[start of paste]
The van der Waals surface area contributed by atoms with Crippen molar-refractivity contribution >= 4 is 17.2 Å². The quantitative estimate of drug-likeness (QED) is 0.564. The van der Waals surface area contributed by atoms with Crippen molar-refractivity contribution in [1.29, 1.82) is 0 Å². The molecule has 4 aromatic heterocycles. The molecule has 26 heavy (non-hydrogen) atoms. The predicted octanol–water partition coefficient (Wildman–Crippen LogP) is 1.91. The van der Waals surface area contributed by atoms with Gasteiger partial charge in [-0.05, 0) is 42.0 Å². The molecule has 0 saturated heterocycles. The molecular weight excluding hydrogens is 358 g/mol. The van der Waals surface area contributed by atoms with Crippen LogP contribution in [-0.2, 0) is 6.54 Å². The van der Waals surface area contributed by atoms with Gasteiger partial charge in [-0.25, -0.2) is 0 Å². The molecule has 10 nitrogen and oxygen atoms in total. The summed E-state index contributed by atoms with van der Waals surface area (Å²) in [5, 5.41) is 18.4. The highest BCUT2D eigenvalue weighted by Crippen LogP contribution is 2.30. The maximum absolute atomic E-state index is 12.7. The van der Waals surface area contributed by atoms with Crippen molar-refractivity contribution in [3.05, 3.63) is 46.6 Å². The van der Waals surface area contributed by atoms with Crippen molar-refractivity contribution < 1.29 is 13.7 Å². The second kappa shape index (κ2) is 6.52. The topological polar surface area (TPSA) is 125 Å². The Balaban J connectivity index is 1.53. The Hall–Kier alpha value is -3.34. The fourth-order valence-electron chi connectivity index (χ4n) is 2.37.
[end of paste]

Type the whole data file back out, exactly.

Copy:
The van der Waals surface area contributed by atoms with Crippen molar-refractivity contribution >= 4 is 17.2 Å². The quantitative estimate of drug-likeness (QED) is 0.564. The van der Waals surface area contributed by atoms with Crippen molar-refractivity contribution in [1.29, 1.82) is 0 Å². The molecule has 4 aromatic heterocycles. The molecule has 26 heavy (non-hydrogen) atoms. The predicted octanol–water partition coefficient (Wildman–Crippen LogP) is 1.91. The van der Waals surface area contributed by atoms with Gasteiger partial charge in [-0.05, 0) is 42.0 Å². The molecule has 0 saturated heterocycles. The molecular weight excluding hydrogens is 358 g/mol. The van der Waals surface area contributed by atoms with Crippen LogP contribution in [-0.2, 0) is 6.54 Å². The van der Waals surface area contributed by atoms with Gasteiger partial charge in [-0.25, -0.2) is 0 Å². The molecule has 10 nitrogen and oxygen atoms in total. The summed E-state index contributed by atoms with van der Waals surface area (Å²) in [5, 5.41) is 18.4. The highest BCUT2D eigenvalue weighted by Crippen LogP contribution is 2.30. The maximum absolute atomic E-state index is 12.7. The van der Waals surface area contributed by atoms with Crippen molar-refractivity contribution in [3.05, 3.63) is 46.6 Å². The van der Waals surface area contributed by atoms with Crippen molar-refractivity contribution < 1.29 is 13.7 Å². The second kappa shape index (κ2) is 6.52. The topological polar surface area (TPSA) is 125 Å². The Balaban J connectivity index is 1.53. The Hall–Kier alpha value is -3.34. The fourth-order valence-electron chi connectivity index (χ4n) is 2.37.